It’s well-known leading a spiritual life promotes longevity, but now a team of academics reckon they have nailed just how much longer you could live.
Analysis by researchers at Ohio University, US, has shown religious people live about four years longer than agnostics and atheists.
After analysing more than 1,500 obituaries from across the US, the team, including an associate professor of psychology, Christian End, concluded the difference between worshippers and those who weren’t part of a religious group could be
down to a mix of social support, stress-relieving practices and abstaining from unhealthy habits.
The records they studied included religious affiliations and marriage details as well as information on activities, hobbies and habits, which can help or hinder our health, not usually found in census data.
The study found that, on average, people whose obituary mentioned they were religious lived an extra 5.64 years.
Life expectancy was 3.82 years longer in religious people when they took into consideration marriage rates, a factor which has been shown to increase life expectancy and help stave off disease.
“The study provides persuasive evidence there is a relationship between religious participation and how long a person lives,” said Dr Baldwin Way, co-author of the study and associate professor of psychology.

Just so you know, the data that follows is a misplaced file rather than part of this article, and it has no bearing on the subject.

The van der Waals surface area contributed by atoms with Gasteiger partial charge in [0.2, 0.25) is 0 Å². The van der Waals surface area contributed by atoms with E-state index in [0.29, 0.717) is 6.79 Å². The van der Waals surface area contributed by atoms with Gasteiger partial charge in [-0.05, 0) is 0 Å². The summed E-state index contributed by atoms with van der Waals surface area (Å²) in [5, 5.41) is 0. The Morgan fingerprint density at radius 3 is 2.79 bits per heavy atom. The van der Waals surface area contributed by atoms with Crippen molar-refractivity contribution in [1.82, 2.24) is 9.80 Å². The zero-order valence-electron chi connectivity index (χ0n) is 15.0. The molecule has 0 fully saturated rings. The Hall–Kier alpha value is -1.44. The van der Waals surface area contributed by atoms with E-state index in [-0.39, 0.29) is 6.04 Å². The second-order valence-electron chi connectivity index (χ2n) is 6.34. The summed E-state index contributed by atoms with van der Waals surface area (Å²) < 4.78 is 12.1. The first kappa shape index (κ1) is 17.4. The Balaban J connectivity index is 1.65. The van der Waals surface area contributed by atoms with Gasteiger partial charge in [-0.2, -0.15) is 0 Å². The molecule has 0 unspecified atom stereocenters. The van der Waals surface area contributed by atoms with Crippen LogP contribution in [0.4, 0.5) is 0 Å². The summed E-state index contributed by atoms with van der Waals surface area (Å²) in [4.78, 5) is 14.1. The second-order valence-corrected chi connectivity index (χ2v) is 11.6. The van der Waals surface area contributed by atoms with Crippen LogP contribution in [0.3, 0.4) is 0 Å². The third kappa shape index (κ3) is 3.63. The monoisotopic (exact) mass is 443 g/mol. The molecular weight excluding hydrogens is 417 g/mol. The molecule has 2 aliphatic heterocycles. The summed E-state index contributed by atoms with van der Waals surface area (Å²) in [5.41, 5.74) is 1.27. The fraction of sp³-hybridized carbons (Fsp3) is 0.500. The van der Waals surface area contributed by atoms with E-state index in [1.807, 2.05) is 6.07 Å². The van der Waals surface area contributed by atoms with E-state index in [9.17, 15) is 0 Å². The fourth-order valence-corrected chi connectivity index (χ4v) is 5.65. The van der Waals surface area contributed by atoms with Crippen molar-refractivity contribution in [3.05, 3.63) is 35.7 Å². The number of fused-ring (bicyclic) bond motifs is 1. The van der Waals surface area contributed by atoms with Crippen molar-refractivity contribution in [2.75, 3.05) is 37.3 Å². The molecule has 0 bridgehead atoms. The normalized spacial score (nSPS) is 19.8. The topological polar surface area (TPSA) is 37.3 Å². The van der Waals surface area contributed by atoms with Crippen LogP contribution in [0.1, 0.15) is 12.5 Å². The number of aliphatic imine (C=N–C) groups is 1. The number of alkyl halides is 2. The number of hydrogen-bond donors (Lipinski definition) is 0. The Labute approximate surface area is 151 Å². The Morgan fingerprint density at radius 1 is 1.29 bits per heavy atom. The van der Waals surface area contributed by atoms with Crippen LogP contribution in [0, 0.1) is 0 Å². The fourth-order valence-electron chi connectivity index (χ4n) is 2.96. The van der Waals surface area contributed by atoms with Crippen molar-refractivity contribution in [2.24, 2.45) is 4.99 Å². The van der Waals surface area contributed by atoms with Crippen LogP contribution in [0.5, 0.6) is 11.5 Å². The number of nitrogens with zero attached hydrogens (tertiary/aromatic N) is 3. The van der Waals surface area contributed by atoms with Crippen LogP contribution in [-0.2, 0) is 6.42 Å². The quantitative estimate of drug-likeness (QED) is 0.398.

The major part of the study used more than 1,000 obituaries from newspapers in 42 states.
But a further analysis of 500 obituaries from the Des Moines Register, a newspaper in Iowa, US, found the effect was more pronounced and religion was associated with an extra 6.48 years of life, suggesting living in a more religious community might have an extra effect.
Being religious often goes hand in hand with increased participation in activities and social groups, which might help tackle loneliness and sedentary lifestyles which can shorten life.
But analysis of activities mentioned in the report found this accounted for a fraction of the effect.
“We found volunteerism and involvement in social organisations only accounted for a little less than one year of the longevity boost that religious affiliation provided,” said Laura Wallace, the study’s lead author.
“There’s still a lot of the benefit of religious affiliation this can’t explain.”
The authors suggested the added years of life may be a result of religious people being more likely to abstain from drug use and other dangerous behaviours – though these weren’t regularly recorded in obituaries.
There could also be a benefit of “stress- reducing practices” such as meditation, yoga or prayer, Dr Way added.